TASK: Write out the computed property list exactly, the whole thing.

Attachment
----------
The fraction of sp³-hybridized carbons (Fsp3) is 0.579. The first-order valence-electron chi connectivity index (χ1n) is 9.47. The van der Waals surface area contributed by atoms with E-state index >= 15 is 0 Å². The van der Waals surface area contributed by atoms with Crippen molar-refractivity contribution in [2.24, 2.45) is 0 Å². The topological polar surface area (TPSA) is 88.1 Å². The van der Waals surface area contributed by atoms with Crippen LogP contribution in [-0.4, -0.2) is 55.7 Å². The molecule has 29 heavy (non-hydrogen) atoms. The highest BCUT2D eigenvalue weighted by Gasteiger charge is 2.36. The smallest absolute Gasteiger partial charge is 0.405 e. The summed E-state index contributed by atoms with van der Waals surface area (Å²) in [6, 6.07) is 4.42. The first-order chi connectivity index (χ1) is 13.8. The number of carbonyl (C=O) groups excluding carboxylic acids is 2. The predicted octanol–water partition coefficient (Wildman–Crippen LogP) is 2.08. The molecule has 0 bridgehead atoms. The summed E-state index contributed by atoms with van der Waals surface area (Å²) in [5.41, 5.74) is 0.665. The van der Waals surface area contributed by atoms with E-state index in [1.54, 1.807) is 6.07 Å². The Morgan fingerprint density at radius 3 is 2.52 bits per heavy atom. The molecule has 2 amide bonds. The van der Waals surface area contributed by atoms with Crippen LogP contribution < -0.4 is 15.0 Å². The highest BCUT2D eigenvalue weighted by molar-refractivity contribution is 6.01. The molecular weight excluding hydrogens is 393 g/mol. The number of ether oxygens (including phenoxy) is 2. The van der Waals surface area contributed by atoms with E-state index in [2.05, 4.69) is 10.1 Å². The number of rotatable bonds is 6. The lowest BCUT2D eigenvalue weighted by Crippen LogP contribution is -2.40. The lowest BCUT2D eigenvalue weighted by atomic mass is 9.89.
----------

The fraction of sp³-hybridized carbons (Fsp3) is 0.579. The first-order valence-electron chi connectivity index (χ1n) is 9.47. The van der Waals surface area contributed by atoms with E-state index >= 15 is 0 Å². The van der Waals surface area contributed by atoms with Crippen molar-refractivity contribution in [2.24, 2.45) is 0 Å². The topological polar surface area (TPSA) is 88.1 Å². The van der Waals surface area contributed by atoms with Crippen LogP contribution in [-0.4, -0.2) is 55.7 Å². The molecule has 29 heavy (non-hydrogen) atoms. The highest BCUT2D eigenvalue weighted by Gasteiger charge is 2.36. The smallest absolute Gasteiger partial charge is 0.405 e. The summed E-state index contributed by atoms with van der Waals surface area (Å²) in [6, 6.07) is 4.42. The first-order chi connectivity index (χ1) is 13.8. The number of carbonyl (C=O) groups excluding carboxylic acids is 2. The predicted octanol–water partition coefficient (Wildman–Crippen LogP) is 2.08. The molecule has 0 bridgehead atoms. The summed E-state index contributed by atoms with van der Waals surface area (Å²) in [5.41, 5.74) is 0.665. The van der Waals surface area contributed by atoms with E-state index in [1.54, 1.807) is 6.07 Å². The Morgan fingerprint density at radius 3 is 2.52 bits per heavy atom. The molecule has 2 amide bonds. The van der Waals surface area contributed by atoms with Crippen LogP contribution < -0.4 is 15.0 Å². The highest BCUT2D eigenvalue weighted by molar-refractivity contribution is 6.01. The molecular weight excluding hydrogens is 393 g/mol. The number of ether oxygens (including phenoxy) is 2. The van der Waals surface area contributed by atoms with E-state index in [2.05, 4.69) is 10.1 Å². The number of rotatable bonds is 6. The lowest BCUT2D eigenvalue weighted by Crippen LogP contribution is -2.40. The lowest BCUT2D eigenvalue weighted by atomic mass is 9.89.